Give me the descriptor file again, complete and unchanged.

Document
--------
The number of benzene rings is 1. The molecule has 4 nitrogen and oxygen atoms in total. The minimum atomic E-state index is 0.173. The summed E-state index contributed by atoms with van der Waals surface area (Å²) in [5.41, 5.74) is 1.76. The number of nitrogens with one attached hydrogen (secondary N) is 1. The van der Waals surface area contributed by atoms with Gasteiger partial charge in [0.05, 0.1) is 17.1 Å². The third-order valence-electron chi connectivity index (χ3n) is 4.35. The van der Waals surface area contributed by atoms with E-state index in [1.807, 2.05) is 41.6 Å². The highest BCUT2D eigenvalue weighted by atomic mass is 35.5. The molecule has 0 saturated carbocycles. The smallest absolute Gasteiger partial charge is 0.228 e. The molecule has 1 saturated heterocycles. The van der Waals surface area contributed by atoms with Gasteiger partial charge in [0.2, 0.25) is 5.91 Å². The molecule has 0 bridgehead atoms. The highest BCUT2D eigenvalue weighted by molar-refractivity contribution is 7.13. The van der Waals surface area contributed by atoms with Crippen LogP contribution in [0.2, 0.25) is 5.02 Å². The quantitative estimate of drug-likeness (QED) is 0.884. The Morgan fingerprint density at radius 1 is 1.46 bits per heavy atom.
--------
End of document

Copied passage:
The number of benzene rings is 1. The molecule has 4 nitrogen and oxygen atoms in total. The minimum atomic E-state index is 0.173. The summed E-state index contributed by atoms with van der Waals surface area (Å²) in [5.41, 5.74) is 1.76. The number of nitrogens with one attached hydrogen (secondary N) is 1. The van der Waals surface area contributed by atoms with Gasteiger partial charge in [0.05, 0.1) is 17.1 Å². The third-order valence-electron chi connectivity index (χ3n) is 4.35. The van der Waals surface area contributed by atoms with E-state index in [1.807, 2.05) is 41.6 Å². The highest BCUT2D eigenvalue weighted by atomic mass is 35.5. The molecule has 0 saturated carbocycles. The smallest absolute Gasteiger partial charge is 0.228 e. The molecule has 1 saturated heterocycles. The van der Waals surface area contributed by atoms with Gasteiger partial charge in [0.2, 0.25) is 5.91 Å². The molecule has 0 bridgehead atoms. The highest BCUT2D eigenvalue weighted by molar-refractivity contribution is 7.13. The van der Waals surface area contributed by atoms with Crippen LogP contribution in [0.2, 0.25) is 5.02 Å². The quantitative estimate of drug-likeness (QED) is 0.884. The Morgan fingerprint density at radius 1 is 1.46 bits per heavy atom.